Peter Wilby is usually intelligent. Not this time round (First Thoughts, 9 November). Dragging the “Condorcet” voting model into the question of a second referendum may look clever but is idiotic. The 2016 referendum result was an “instruction” to parliament to negotiate an exit in accordance with Article 50. The ballot itself was silent on what might count as an acceptable exit deal. Now that we are about to have a version of that (either May’s deal or no deal), then it is perfectly proper to have a further referendum, with but two options: Remain, on the one hand, and, on the other, May’s deal or no deal, depending on what May brings to parliament and how the latter votes. Formally, another referendum ballot would and should thus mirror the first one in being binary. Condorcet is irrelevant.
King’s College, Cambridge
Great War fallout
David Reynolds, as a respected international historian, provides a lively overview of the chaotic impact of 1918 on the European map (“The Great War’s long shadow”, 2 November). Unfortunately when it comes to Czechoslovak history, he too is stuck in the proverbial trenches. He accepts at face value the Czech nationalist myth that Czechs “lived under German rule” for three centuries. But not even modern Czech historians would accept this anachronism. He also buys the Czechs’ myth of 1918-19 (stressed to the Paris peacemakers) that the war had ended in their part of Europe.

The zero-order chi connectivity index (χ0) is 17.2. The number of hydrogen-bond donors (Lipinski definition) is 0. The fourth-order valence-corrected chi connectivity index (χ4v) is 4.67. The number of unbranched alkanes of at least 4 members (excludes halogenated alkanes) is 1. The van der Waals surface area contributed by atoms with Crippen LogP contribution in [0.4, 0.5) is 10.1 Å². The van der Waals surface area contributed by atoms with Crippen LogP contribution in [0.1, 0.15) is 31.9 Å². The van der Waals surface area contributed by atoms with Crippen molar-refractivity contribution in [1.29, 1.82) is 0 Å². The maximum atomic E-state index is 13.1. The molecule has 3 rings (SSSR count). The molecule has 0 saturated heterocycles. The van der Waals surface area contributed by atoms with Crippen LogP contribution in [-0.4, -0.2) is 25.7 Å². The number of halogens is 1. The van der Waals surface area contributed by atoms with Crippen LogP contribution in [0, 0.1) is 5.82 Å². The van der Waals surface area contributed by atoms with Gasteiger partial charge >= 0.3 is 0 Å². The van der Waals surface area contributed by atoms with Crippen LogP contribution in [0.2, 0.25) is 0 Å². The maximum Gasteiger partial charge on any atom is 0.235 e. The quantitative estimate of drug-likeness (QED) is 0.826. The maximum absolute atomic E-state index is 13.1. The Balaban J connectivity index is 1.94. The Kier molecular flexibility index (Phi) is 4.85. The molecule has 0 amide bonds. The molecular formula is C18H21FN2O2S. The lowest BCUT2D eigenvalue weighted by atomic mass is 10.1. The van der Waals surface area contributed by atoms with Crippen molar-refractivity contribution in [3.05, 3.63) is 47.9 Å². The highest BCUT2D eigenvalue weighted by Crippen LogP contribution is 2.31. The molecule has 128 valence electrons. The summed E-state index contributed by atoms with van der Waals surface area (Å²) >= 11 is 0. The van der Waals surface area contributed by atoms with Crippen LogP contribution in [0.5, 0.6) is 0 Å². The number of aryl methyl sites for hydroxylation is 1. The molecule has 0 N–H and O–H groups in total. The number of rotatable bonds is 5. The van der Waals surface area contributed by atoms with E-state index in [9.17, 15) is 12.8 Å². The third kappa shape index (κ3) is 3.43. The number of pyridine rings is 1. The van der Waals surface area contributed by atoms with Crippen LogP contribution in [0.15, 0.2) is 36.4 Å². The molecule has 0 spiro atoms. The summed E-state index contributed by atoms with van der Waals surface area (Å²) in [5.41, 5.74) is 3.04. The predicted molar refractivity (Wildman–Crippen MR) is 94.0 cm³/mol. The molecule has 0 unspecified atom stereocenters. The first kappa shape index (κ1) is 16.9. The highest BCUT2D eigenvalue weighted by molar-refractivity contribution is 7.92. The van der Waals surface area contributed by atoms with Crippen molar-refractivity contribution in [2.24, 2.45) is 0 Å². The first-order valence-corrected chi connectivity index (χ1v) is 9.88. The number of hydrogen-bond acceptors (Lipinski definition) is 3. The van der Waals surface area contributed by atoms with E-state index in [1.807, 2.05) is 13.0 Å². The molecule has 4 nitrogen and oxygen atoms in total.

The takeover of German areas and not least continuing violent conflict in the conquest of Slovakia shows the reality. In short, Czechoslovakia was founded on many myths about democracy and order: the fall from this “moral pinnacle” was therefore all the greater in the 1930s.
Professor Mark Cornwall
University of Southampton
Your special issue on the Great War didn’t really deal with the possibility that its consequences may have been rather less than is conventionally supposed.